Dustin Pedroia homered in the first inning vs. the Rays. Asked if he could hit 30, he said, “Thirty what? Doubles? I’ve always told you guys I’m not a home run hitter. I try to get hits, get on base, score runs, and just kind of be a pain in the butt. So hopefully I can do that. The year I hit 21 there was a couple of wind-aided ones. So no, I think, obviously my strength is the ball in, close to me. Other teams know that, so they’re not going to attack me that way. So I might get enough mistakes, maybe there’s a chance. Don’t read too much into it.” Pedroia said he has no worries about his hand injury. “Right when I got home, I rehabbed it. Tried to get the scar tissue out of there and build up strength. Now it feels great,” he said . . . Mike Carp played first base, made a couple of nice plays and doubled in his first Red Sox at-bat, against Tampa Bay’s Alex Cobb. Carp expects to play almost every day from here on out and likely will start taking fly balls so he can play left field and compete for the backup first base/outfield job. “It was nice to open up at first base since that’s my natural position,” he said.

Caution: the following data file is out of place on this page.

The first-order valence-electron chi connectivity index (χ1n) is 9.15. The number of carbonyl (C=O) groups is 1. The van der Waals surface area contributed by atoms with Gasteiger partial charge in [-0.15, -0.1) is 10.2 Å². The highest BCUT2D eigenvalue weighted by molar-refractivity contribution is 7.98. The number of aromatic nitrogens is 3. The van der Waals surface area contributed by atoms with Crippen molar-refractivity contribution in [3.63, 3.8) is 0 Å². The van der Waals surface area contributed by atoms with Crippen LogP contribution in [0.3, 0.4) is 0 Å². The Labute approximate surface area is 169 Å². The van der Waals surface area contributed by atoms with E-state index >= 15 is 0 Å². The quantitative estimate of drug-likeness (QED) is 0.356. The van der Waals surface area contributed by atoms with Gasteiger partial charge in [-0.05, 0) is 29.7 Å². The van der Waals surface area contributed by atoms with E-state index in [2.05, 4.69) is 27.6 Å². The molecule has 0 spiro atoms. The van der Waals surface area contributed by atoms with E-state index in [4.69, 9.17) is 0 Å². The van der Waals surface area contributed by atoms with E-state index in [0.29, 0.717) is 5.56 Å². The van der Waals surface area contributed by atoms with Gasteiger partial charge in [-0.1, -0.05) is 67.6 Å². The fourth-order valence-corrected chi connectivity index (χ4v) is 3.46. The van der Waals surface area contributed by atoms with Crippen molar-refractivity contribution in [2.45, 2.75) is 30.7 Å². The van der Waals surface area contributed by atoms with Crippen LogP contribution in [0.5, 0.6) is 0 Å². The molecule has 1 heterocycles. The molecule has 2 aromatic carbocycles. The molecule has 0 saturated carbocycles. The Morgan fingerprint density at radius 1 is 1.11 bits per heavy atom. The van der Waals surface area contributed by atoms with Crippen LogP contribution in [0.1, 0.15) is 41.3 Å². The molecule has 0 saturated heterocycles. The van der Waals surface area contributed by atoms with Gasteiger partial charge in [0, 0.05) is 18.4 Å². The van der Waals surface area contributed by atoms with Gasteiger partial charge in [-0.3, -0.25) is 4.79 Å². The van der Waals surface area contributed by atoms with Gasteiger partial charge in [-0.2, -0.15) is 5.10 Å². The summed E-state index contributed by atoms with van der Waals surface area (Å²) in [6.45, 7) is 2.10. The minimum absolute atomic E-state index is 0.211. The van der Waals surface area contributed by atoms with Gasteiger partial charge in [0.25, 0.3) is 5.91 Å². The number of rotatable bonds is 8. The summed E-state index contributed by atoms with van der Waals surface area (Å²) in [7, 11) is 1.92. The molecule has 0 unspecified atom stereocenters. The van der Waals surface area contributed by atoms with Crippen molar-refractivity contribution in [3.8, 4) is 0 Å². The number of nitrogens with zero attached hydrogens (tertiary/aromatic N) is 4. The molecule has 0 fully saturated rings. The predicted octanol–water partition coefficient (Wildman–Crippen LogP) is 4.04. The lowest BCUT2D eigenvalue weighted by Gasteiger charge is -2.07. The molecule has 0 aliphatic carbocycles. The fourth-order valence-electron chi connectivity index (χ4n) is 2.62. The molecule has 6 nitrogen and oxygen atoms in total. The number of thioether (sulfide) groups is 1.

Peter Abraham of the Globe staff contributed to this report from Dunedin, Fla. Nick Cafardo can be reached at cafardo@globe.com.